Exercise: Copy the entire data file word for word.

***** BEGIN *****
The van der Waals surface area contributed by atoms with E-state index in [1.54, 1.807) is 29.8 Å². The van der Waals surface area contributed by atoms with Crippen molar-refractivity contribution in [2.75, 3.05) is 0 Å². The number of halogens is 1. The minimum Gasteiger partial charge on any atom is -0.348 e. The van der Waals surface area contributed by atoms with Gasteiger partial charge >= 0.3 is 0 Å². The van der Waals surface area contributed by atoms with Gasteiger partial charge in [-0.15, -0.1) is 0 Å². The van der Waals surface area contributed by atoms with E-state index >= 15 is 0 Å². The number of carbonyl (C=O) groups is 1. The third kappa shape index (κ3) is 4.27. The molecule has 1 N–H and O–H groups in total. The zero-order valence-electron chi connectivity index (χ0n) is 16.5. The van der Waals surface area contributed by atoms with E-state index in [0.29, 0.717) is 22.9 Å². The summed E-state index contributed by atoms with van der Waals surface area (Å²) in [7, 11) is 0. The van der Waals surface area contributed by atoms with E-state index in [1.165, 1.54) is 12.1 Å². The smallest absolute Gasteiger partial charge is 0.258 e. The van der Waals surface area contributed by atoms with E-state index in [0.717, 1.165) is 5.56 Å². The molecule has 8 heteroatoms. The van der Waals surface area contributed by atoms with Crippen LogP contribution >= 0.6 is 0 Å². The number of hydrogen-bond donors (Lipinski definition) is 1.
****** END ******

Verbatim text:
The van der Waals surface area contributed by atoms with E-state index in [1.54, 1.807) is 29.8 Å². The van der Waals surface area contributed by atoms with Crippen molar-refractivity contribution in [2.75, 3.05) is 0 Å². The number of halogens is 1. The minimum Gasteiger partial charge on any atom is -0.348 e. The van der Waals surface area contributed by atoms with Gasteiger partial charge >= 0.3 is 0 Å². The van der Waals surface area contributed by atoms with Gasteiger partial charge in [-0.15, -0.1) is 0 Å². The van der Waals surface area contributed by atoms with E-state index >= 15 is 0 Å². The number of carbonyl (C=O) groups is 1. The third kappa shape index (κ3) is 4.27. The molecule has 1 N–H and O–H groups in total. The zero-order valence-electron chi connectivity index (χ0n) is 16.5. The van der Waals surface area contributed by atoms with E-state index in [0.29, 0.717) is 22.9 Å². The summed E-state index contributed by atoms with van der Waals surface area (Å²) in [7, 11) is 0. The van der Waals surface area contributed by atoms with E-state index in [1.165, 1.54) is 12.1 Å². The smallest absolute Gasteiger partial charge is 0.258 e. The van der Waals surface area contributed by atoms with E-state index in [0.717, 1.165) is 5.56 Å². The molecule has 8 heteroatoms. The van der Waals surface area contributed by atoms with Crippen LogP contribution >= 0.6 is 0 Å². The number of hydrogen-bond donors (Lipinski definition) is 1.